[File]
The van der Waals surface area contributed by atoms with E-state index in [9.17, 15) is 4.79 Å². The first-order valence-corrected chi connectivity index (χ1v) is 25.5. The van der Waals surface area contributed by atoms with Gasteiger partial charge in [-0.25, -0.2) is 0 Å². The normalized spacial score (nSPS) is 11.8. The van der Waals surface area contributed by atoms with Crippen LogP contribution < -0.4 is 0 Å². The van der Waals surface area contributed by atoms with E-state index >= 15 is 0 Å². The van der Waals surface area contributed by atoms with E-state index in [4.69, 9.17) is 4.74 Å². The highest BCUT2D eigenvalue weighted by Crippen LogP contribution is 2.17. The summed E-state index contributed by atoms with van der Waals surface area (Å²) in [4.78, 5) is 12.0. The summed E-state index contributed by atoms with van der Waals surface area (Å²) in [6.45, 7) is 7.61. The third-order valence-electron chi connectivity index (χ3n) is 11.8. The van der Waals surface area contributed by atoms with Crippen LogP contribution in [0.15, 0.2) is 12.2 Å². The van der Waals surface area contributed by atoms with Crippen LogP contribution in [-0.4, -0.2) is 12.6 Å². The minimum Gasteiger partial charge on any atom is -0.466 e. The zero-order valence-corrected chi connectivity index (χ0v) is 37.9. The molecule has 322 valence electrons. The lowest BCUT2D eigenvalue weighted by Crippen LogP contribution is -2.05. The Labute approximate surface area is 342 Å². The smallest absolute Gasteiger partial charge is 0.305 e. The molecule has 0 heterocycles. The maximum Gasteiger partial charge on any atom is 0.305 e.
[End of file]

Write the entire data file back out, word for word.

The van der Waals surface area contributed by atoms with E-state index in [9.17, 15) is 4.79 Å². The first-order valence-corrected chi connectivity index (χ1v) is 25.5. The van der Waals surface area contributed by atoms with Gasteiger partial charge in [-0.25, -0.2) is 0 Å². The normalized spacial score (nSPS) is 11.8. The van der Waals surface area contributed by atoms with Crippen LogP contribution < -0.4 is 0 Å². The van der Waals surface area contributed by atoms with E-state index >= 15 is 0 Å². The van der Waals surface area contributed by atoms with E-state index in [4.69, 9.17) is 4.74 Å². The highest BCUT2D eigenvalue weighted by Crippen LogP contribution is 2.17. The summed E-state index contributed by atoms with van der Waals surface area (Å²) in [4.78, 5) is 12.0. The summed E-state index contributed by atoms with van der Waals surface area (Å²) in [6.45, 7) is 7.61. The third-order valence-electron chi connectivity index (χ3n) is 11.8. The van der Waals surface area contributed by atoms with Crippen LogP contribution in [0.15, 0.2) is 12.2 Å². The van der Waals surface area contributed by atoms with Crippen LogP contribution in [-0.4, -0.2) is 12.6 Å². The minimum Gasteiger partial charge on any atom is -0.466 e. The zero-order valence-corrected chi connectivity index (χ0v) is 37.9. The molecule has 322 valence electrons. The lowest BCUT2D eigenvalue weighted by Crippen LogP contribution is -2.05. The Labute approximate surface area is 342 Å². The smallest absolute Gasteiger partial charge is 0.305 e. The molecule has 0 heterocycles. The maximum Gasteiger partial charge on any atom is 0.305 e.